There is growing recognition of the need to incorporate information on movement behavior in landscape-scale studies of dispersal. One way to do this is by using indirect indices of dispersal (e.g., genetic differentiation) to test predictions derived from direct data on movement behavior. Mark–recapture studies documented upstream-biased movement in the salamander Gyrinophilus porphyriticus (Plethodontidae). Based on this information, we hypothesized that gene flow in G. porphyriticus is affected by the slope of the stream. Specifically, because the energy required for upstream dispersal is positively related to slope, we predicted gene flow to be negatively related to change in elevation between sampling sites. Using amplified DNA fragment length polymorphisms among tissue samples from paired sites in nine streams in the Hubbard Brook Watershed, New Hampshire, USA, we found that genetic distances between downstream and upstream sites were positively related to change in elevation over standardized 1-km distances. This pattern of isolation by slope elucidates controls on population connectivity in stream networks and underscores the potential for specific behaviors to affect the genetic structure of species at the landscape scale. More broadly, our results show the value of combining direct data on movement behavior and indirect indices to assess patterns and consequences of dispersal in spatially complex ecosystems.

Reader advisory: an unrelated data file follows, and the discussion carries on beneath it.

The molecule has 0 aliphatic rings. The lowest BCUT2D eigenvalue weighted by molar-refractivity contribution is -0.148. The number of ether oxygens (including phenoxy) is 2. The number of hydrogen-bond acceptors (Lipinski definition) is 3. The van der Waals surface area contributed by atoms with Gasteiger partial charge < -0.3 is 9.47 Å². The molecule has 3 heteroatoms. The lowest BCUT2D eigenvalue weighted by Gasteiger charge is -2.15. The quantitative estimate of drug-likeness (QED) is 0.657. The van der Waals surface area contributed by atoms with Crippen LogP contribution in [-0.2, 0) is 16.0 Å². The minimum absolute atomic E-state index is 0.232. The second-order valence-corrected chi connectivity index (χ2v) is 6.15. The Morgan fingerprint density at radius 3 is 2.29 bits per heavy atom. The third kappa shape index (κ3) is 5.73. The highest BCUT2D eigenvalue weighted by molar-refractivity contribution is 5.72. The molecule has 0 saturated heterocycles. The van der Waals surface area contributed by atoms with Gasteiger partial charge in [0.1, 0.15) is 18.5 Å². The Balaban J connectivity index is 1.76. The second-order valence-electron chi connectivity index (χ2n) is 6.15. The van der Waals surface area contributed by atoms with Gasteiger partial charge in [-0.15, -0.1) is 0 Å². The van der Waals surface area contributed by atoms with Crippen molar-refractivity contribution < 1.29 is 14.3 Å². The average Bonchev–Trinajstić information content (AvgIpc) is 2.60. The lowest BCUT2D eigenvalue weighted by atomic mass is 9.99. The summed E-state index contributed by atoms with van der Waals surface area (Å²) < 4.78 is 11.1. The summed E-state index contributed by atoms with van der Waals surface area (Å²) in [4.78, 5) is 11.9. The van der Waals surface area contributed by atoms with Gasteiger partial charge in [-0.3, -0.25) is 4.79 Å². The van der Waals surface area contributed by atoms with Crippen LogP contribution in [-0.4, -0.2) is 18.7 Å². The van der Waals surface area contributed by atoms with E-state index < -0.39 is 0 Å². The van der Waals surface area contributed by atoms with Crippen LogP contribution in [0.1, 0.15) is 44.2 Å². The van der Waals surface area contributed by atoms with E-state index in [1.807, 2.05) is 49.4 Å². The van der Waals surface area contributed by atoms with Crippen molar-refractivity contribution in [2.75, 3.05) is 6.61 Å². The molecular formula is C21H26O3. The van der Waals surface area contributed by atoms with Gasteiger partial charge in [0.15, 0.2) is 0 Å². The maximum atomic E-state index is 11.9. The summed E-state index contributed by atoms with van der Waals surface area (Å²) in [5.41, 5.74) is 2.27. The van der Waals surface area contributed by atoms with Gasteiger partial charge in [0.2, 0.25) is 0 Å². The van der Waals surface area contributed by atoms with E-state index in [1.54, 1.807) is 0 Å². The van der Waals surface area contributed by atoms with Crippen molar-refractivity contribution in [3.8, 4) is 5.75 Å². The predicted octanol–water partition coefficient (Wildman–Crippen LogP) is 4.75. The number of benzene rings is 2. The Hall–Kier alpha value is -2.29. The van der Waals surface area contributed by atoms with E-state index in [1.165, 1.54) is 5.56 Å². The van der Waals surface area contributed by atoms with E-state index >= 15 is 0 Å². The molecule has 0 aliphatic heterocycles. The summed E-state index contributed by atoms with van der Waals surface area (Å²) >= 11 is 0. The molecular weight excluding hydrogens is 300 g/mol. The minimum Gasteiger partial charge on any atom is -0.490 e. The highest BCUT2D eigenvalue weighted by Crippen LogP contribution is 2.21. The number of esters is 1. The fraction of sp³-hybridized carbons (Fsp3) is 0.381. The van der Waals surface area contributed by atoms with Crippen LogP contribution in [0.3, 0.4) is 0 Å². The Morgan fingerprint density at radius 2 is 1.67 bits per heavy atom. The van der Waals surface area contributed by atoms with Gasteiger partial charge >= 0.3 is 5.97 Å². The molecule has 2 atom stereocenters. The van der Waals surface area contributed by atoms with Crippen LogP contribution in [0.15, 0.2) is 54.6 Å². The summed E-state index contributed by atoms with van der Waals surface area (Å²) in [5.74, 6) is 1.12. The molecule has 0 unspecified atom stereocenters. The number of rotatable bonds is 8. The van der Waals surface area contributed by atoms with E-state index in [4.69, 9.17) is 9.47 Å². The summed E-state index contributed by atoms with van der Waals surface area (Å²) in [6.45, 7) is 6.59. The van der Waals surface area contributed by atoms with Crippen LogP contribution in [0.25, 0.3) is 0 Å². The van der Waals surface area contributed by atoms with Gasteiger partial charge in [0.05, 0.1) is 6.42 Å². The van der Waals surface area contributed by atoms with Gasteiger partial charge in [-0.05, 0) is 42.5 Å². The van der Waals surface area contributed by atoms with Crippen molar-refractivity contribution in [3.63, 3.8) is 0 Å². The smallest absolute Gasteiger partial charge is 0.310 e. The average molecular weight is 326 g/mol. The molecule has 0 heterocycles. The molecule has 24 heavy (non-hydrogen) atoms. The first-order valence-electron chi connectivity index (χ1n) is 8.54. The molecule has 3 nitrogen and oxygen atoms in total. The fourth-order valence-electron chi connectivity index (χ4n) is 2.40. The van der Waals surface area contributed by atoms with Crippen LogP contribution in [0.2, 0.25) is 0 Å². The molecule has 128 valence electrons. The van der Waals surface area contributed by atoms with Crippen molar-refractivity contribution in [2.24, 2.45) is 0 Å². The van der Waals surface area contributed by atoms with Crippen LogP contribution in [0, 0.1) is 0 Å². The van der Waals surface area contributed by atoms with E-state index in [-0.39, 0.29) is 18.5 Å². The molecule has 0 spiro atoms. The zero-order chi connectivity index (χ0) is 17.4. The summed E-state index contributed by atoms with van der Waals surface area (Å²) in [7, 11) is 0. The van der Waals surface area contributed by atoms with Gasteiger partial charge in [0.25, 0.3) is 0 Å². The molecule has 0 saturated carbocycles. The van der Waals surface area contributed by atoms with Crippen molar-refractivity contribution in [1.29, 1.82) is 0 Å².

Lowe, Winsor H.; Likens, Gene E.; McPeek, Mark A.; and Buso, Don C., "Linking Direct and Indirect Data on Dispersal: Isolation by Slope in a Headwater Stream Salamander" (2006). Open Dartmouth: Faculty Open Access Articles. 786.